That just about completes what I did to breath some light back into this beauty and here is the bitter sweet part: I placed the camera on several forums and eBay and went off to load some holders to take it out for a spin.  Before I knew it, the camera sold. And while I knew all along that I couldn't afford to keep it, I was surprised it sold so fast...until I saw who bought it and where it went.  

January 11, 2016

metering, irl

Properly metered and perfectly exposed 
Over exposure caused by in-camera 'reflected' metering
Cleaning out some hard drives I keep finding stuff I  had intended to blog about and just haven't yet.

Buckle up because I'm going to get caught up!

Several semesters ago, I got to teach our intro 101 class and I gotta tell you, I love teaching the very first class in the program.  The excitement and enthusiasm is second to none and putting the foundation of photography into action never gets old for me.

I had great students who were hungry for information so we got to cover a lot of ground.  More often then not, we end up in the studio or outside. We were talking about metering and discussing the pros and cons of in-camera vs. an incident or hand meter. Both have their place, both have their strengths and weaknesses.
Under exposure caused by in-camera metering
So here is the elevator pitch: Modern in-camera meters are good but limited in function.  It can look at a scene, a portion, or an average of a scene and can do only one thing, make it grey. Smack dab in the middle of black and white, it will make grey.

Just like in grade school art class, when you mix all your paint together you get mud, the in-camera meter can only see a scene and tell you to set the camera in the middle of black and white. It is known as middle grey or 18% grey. The in-camera meter can't tell if a shirt is white, grey or black, it only sees tonality.

If you need to create exacting color reproduction or you have specific ideas and expectations from your own work, using an incident meter will be the single fastest way to improve your work.

In film days, the wide exposure latitude of amateur color negative films allowed for fantastic results so long as you were within a stop or two of the proper exposure.

Professional photographers were required to shoot color transparencies, or slide film, in order for their images to be properly scanned, separated into CMYK plates and reproduced on a high speed four color press.

Properly metered, perfectly exposed 
This is what drew the line between professional and amateur photographers 20 years ago. The printing industry needed sharp, well exposed transparencies to make the photography pop off the page so professional photographers needed to carry a light meter and numerous color filters to insure the image that was created in camera would look its best by the time it made it to the printed page.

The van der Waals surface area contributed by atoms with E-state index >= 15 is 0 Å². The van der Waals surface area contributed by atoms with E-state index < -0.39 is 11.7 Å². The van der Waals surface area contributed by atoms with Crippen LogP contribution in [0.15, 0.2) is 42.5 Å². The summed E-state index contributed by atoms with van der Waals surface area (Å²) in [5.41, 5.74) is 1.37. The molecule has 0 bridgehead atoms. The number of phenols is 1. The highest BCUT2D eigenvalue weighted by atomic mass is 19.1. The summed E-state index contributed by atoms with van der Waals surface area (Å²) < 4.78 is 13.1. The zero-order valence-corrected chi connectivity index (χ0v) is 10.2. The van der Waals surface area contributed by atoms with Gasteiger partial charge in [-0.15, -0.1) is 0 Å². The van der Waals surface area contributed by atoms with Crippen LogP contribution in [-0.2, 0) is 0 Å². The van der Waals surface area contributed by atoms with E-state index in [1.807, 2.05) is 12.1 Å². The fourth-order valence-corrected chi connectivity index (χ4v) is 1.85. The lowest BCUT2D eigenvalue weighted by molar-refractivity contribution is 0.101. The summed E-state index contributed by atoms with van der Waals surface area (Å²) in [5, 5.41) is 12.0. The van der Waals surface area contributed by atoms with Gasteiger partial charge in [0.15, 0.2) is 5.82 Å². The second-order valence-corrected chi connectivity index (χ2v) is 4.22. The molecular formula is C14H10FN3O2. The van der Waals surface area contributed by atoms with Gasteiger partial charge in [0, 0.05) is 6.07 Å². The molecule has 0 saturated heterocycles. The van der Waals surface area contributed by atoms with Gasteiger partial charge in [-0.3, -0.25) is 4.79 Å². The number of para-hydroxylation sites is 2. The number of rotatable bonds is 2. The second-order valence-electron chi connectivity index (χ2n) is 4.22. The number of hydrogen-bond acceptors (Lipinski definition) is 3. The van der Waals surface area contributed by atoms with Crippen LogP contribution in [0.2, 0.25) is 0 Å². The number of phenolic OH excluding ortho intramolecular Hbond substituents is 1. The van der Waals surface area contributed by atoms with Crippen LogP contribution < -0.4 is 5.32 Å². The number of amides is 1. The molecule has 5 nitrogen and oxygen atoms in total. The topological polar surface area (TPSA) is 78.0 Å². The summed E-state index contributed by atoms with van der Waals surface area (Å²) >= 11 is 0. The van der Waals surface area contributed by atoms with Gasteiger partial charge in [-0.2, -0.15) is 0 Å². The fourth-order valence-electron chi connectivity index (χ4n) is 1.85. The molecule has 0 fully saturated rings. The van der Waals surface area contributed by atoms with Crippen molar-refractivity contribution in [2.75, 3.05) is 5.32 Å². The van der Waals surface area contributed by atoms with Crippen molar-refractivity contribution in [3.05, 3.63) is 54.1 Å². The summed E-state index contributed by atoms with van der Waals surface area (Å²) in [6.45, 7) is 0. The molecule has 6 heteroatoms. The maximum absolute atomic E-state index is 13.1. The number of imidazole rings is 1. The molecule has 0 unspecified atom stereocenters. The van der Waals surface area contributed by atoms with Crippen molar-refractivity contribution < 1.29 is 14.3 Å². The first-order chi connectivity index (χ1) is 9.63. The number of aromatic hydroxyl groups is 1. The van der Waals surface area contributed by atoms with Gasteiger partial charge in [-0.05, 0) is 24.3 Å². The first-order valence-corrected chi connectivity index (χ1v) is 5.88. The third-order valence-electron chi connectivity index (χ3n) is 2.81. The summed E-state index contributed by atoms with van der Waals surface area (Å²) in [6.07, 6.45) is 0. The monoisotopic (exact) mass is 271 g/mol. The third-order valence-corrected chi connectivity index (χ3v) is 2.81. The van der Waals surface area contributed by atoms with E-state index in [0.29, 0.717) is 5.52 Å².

But whats different today? Nothing, well kinda.  Digital cameras are like more like transparency film then color negative film. The better quality your initial capture, the better your image will be on screen, in an ink-jet print or professionally (four color printed) printed in a book or magazine.

An incident meter, or hand meter isn't fooled by the color and tonality of the subject.


An incident meter is held in front of the subject and measures only the amount of light falling on the subject, NOT the light bouncing off your subject.

Think about these two scenes as an example:

Your subject is a polar bear, eating a vanilla ice cream cone while sitting on the hood of a white BMW...OK now a similar scene only this time you are photographing a black bear, eating chocolate ice cream cone while sitting on the hood of a black BMW.

Crazy right?? I thought bears were like dogs and had trouble digesting chocolate...anyway,  if you photograph each scene using only your in-camera meter (which makes everything middle gray, because that all it knows) then each picture you make will be muddy and grey because that all the camera knows.  If you photograph the same scene but measure how much light is falling on the subject instead of bouncing off of your subject (using your incident meter), the tonality will be perfect for each situation. The polar bear scene will be predominately white, white with detail and lighter greys while the black bear scene will be mostly dark greys and black...as they both should.
Properly metered, perfectly exposed 

My class looked at me a bit puzzle and while they kinda understood what I was saying, it really didn't make click.

So we took a break and met back in the studio and here is what we did:  We took the palest student in class and wrapped her in a roll of white toilet paper that was 'retrieved' from the bathroom put her on a white sweep. She was photographed using both the in-camera meter and an Sekonic incident meter.

Then we took the a student with the darkest complexion, put him in a dark jacket and put him on a black sweep and photographed both way as well.

Both situations and both metering examples are included and while each one of the shots are labeled so you know which is which, the results are so obvious they really don't need labels, its that clear.

in camera metering histograms, both too close to middle grey